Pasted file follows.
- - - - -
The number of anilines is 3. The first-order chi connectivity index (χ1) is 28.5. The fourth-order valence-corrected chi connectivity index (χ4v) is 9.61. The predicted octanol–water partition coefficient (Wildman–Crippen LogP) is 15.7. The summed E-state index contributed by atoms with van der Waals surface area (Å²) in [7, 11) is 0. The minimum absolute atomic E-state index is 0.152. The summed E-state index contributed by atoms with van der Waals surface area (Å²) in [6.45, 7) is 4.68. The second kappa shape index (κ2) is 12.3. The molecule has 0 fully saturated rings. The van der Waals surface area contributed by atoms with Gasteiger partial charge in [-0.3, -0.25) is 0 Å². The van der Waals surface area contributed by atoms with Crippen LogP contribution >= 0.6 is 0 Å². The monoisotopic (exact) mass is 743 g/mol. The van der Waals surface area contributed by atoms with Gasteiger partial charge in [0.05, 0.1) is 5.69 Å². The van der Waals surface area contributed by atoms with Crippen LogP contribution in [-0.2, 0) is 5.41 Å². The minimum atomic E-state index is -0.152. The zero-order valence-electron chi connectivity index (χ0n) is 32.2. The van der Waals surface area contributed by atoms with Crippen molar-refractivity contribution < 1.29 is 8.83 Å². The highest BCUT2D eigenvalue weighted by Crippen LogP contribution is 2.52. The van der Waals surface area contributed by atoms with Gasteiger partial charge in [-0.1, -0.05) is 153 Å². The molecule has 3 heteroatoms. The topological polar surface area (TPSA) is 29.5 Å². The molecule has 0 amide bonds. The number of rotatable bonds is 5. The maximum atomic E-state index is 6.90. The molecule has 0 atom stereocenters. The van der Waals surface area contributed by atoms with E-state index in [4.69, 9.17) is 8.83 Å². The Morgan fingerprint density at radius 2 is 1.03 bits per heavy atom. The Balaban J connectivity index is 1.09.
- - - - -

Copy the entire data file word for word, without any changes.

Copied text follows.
The number of anilines is 3. The first-order chi connectivity index (χ1) is 28.5. The fourth-order valence-corrected chi connectivity index (χ4v) is 9.61. The predicted octanol–water partition coefficient (Wildman–Crippen LogP) is 15.7. The summed E-state index contributed by atoms with van der Waals surface area (Å²) in [7, 11) is 0. The minimum absolute atomic E-state index is 0.152. The summed E-state index contributed by atoms with van der Waals surface area (Å²) in [6.45, 7) is 4.68. The second kappa shape index (κ2) is 12.3. The molecule has 0 fully saturated rings. The van der Waals surface area contributed by atoms with Gasteiger partial charge in [-0.3, -0.25) is 0 Å². The van der Waals surface area contributed by atoms with Crippen LogP contribution >= 0.6 is 0 Å². The monoisotopic (exact) mass is 743 g/mol. The van der Waals surface area contributed by atoms with Gasteiger partial charge in [0.05, 0.1) is 5.69 Å². The van der Waals surface area contributed by atoms with Crippen LogP contribution in [-0.2, 0) is 5.41 Å². The minimum atomic E-state index is -0.152. The zero-order valence-electron chi connectivity index (χ0n) is 32.2. The van der Waals surface area contributed by atoms with Crippen molar-refractivity contribution < 1.29 is 8.83 Å². The highest BCUT2D eigenvalue weighted by Crippen LogP contribution is 2.52. The van der Waals surface area contributed by atoms with Gasteiger partial charge in [-0.1, -0.05) is 153 Å². The molecule has 3 heteroatoms. The topological polar surface area (TPSA) is 29.5 Å². The molecule has 0 amide bonds. The number of rotatable bonds is 5. The maximum atomic E-state index is 6.90. The molecule has 0 atom stereocenters. The van der Waals surface area contributed by atoms with E-state index in [4.69, 9.17) is 8.83 Å². The Morgan fingerprint density at radius 2 is 1.03 bits per heavy atom. The Balaban J connectivity index is 1.09.